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Currently, the Government of Vietnam is hurriedly carrying out measures to draw investment capital sources from Japan in the most efficient manner. Specifically, the Vietnamese Prime Minister Nguyen Tan Dung issued Decision 1043/QD-TTg dated July 1, 2013 approving the Vietnam industrialisation strategy in the framework of the Vietnam – Japan cooperation in the period to 2020, with a vision in 2030. Accordingly, six industries to be prioritised for development are electronics, agricultural – fisheries processing, agricultural machinery, environment and energy conservation, automotive and parts, and shipbuilding.
Opportunities to draw Japanese capital
According to the Foreign Investment Agency (FIA) under the Vietnamese Ministry of Planning and Investment (MPI), as of the end of October 2013, Japan had 2,072 valid investment projects in Vietnam with a combined registered capital of US$33.665 billion, accounting for 13.4 percent of total foreign-invested projects and 14.8 percent of foreign-invested capital in Vietnam. Japan topped the list of 100 countries and territories that have invested in Vietnam. In the first 10 months of 2013 alone, despite the tough economic situation, Japanese companies still invested US$4.842 billion in Vietnam, accounting for 25.2 percent of total foreign investment in Vietnam, ranking first amongst 52 countries and territories investing in the Southeast Asian nation. Notably, Japanese investment projects usually have a large investment capital, mainly focusing on processing, manufacturing and high-tech industries, and have broad ripple effects, like projects invested by Honda, Toyota and Canon.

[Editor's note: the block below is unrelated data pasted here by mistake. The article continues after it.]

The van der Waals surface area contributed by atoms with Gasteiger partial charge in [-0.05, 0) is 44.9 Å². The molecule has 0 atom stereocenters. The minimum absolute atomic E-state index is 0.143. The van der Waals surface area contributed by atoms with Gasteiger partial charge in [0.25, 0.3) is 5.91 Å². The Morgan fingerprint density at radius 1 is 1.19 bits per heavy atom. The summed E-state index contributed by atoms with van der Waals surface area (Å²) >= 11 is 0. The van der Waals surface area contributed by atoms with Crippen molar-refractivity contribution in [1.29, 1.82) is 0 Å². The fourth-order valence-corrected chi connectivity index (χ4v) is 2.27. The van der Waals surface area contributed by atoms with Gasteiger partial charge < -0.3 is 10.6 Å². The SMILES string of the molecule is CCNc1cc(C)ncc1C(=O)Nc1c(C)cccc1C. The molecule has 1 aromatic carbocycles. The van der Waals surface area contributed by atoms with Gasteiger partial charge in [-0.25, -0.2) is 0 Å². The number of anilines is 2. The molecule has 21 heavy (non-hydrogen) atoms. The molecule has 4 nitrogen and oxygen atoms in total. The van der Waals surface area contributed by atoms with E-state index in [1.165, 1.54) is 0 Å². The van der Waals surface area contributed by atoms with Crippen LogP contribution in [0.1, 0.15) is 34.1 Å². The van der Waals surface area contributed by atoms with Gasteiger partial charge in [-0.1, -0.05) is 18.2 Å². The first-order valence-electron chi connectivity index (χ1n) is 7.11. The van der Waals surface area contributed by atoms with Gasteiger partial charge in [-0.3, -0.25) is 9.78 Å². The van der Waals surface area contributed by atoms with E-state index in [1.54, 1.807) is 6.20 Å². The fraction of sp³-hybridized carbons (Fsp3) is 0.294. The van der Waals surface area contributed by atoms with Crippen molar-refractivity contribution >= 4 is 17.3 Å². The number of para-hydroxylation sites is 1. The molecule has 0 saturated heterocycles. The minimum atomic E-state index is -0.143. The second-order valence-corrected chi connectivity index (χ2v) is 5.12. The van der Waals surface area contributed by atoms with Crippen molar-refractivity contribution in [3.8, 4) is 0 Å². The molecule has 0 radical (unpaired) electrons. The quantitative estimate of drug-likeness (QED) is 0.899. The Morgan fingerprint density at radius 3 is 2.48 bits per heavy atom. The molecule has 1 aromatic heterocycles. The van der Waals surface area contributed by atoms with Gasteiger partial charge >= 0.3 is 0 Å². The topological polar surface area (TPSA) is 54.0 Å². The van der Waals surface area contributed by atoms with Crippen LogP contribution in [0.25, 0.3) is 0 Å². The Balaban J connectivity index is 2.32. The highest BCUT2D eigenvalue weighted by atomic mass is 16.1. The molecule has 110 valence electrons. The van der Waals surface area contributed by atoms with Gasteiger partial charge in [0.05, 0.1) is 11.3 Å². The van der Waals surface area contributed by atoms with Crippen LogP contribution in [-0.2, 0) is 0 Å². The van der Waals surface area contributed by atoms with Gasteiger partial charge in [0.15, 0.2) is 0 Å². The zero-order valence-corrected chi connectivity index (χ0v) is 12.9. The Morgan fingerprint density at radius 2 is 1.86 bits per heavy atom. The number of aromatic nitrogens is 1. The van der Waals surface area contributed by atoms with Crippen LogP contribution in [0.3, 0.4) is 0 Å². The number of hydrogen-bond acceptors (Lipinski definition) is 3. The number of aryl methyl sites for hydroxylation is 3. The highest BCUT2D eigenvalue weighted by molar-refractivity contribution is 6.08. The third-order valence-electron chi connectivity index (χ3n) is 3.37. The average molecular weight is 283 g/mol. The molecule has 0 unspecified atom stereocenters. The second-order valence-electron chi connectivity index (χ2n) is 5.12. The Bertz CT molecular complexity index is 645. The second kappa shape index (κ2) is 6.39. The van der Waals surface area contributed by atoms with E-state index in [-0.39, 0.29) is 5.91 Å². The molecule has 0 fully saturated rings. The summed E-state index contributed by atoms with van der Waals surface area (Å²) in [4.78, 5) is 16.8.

Recently, at a meeting with Mr Kohei Wantanabe, Chairman of the Japan – Mekong Economic Cooperation Committee, Vietnamese Minister of Planning and Investment Bui Quang Vinh said Vietnam and Japan have great opportunities for future investment and trade relations. He explained that the two countries have had close cooperation in many areas and Japan has actively supported Vietnam to build industrial development strategies. This is an opportunity for Japanese companies to continue their investment expansion in Vietnam.